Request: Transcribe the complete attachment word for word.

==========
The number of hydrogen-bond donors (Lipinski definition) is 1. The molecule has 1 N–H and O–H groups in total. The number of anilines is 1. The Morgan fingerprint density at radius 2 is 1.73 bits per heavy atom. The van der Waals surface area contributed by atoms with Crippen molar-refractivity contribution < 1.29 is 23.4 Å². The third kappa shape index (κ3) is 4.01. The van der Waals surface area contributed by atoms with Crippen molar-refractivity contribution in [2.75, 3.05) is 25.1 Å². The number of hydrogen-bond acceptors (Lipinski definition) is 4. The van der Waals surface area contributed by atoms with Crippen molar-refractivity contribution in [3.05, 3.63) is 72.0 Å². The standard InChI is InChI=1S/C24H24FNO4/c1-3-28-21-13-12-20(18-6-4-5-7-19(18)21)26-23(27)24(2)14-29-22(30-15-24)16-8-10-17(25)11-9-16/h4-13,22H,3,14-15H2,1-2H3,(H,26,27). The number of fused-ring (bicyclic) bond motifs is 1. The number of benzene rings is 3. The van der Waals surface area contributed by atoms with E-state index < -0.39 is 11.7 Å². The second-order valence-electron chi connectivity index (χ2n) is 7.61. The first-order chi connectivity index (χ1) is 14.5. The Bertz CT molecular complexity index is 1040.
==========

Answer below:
The number of hydrogen-bond donors (Lipinski definition) is 1. The molecule has 1 N–H and O–H groups in total. The number of anilines is 1. The Morgan fingerprint density at radius 2 is 1.73 bits per heavy atom. The van der Waals surface area contributed by atoms with Crippen molar-refractivity contribution < 1.29 is 23.4 Å². The third kappa shape index (κ3) is 4.01. The van der Waals surface area contributed by atoms with Crippen molar-refractivity contribution in [2.75, 3.05) is 25.1 Å². The number of hydrogen-bond acceptors (Lipinski definition) is 4. The van der Waals surface area contributed by atoms with Crippen molar-refractivity contribution in [3.05, 3.63) is 72.0 Å². The standard InChI is InChI=1S/C24H24FNO4/c1-3-28-21-13-12-20(18-6-4-5-7-19(18)21)26-23(27)24(2)14-29-22(30-15-24)16-8-10-17(25)11-9-16/h4-13,22H,3,14-15H2,1-2H3,(H,26,27). The number of fused-ring (bicyclic) bond motifs is 1. The number of benzene rings is 3. The van der Waals surface area contributed by atoms with E-state index < -0.39 is 11.7 Å². The second-order valence-electron chi connectivity index (χ2n) is 7.61. The first-order chi connectivity index (χ1) is 14.5. The Bertz CT molecular complexity index is 1040.